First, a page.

Pennsylvania to Houston to Connecticut
We’re on to Lehigh Valley Sporting Clays and had another great three days of learning with a lot of new folks and several of our repeat offenders.
Lehigh is in an old limestone quarry and has a lot of different presentations. They have three different courses, so a lot of diversifications in targets. And of course, there is always one or two on the course that someone just hates, so off we go.
The biggest “aha” was that students could actually shoot with two eyes open and not close the other eye. The biggest difference was they could see the target better and it appeared to be slower.
The other “aha” was that the perceived lead on every target was cut in half. Boy, did that get a second look when I told them to cut the lead in half. But they did, and the target broke. So they would try it again and again and again.
WOW! Pretty awesome!
Another amazing thing was that you don’t need to start with the gun mounted and get tired faster by having it up longer. It made life a lot easier to start with the gun lower, then making a soft mount to the shoulder, keeping the head up and eyes and nose on the target, then watching the target come to the gun.
The shots became very easy and calming, and if you missed the target, you knew immediately how to correct it. Everyone was self-correcting by the end of the day.
Back to Houston for a week then on to Connecticut. But first, our daughter Andrea was coming in on Wednesday to check out her flooded house. She, her husband Tim, and granddaughter Avery live in Eugene, Oregon; so off we went to see the damage.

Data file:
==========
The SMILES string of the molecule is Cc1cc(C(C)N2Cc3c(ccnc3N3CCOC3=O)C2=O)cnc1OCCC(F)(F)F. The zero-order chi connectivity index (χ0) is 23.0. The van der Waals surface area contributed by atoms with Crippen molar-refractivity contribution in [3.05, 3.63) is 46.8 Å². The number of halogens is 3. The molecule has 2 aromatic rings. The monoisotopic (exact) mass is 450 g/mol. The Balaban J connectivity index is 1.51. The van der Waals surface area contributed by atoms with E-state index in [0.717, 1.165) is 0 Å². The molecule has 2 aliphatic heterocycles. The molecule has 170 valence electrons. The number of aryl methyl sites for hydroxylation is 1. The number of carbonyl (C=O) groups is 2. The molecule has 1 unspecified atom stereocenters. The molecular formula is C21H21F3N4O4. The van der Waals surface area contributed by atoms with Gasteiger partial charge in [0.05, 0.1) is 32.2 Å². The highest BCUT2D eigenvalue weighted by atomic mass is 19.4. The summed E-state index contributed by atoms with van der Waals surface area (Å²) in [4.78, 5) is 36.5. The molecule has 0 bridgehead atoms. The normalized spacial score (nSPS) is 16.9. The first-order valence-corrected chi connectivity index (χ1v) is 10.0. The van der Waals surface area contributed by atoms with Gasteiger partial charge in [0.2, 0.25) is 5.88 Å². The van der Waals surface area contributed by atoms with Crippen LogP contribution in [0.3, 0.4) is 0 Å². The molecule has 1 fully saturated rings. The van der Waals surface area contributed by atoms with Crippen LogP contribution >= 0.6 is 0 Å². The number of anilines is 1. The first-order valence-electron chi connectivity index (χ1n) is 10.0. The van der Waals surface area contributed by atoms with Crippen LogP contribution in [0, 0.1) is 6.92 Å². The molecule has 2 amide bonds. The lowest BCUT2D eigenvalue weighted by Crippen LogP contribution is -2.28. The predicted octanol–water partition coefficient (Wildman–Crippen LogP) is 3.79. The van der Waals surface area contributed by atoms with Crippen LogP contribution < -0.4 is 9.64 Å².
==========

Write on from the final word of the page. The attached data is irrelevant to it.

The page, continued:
We had a crew that had gone in, when they could finally get in, and cut out all the sheet rock, pretty much gutting the place. Fortunately, she was renting the house out; the couple moved out on August 1st, so no furniture was in there – only appliances.
There were very high debris piles in her subdivision and all the lives of people were on the curb waiting for the debris trucks. What a mess. Brian, Andrea and I got all her debris to the curb to eventually get picked up.
Then we went shopping for cabinets, flooring, sinks, appliances, and everything else to make the house livable again. After four days of going in and out of Home Depot, the greeter knew her name. It was at that point that she said she needed to go back to Oregon. But there’s still a lot to do, so she will be back in a few weeks.
It is so sad to drive around and see how many lives have changed forever. But there are so many signs at the houses that say “We will rebuild,” so the attitudes of the resilient people of Houston will not allow this to get them down.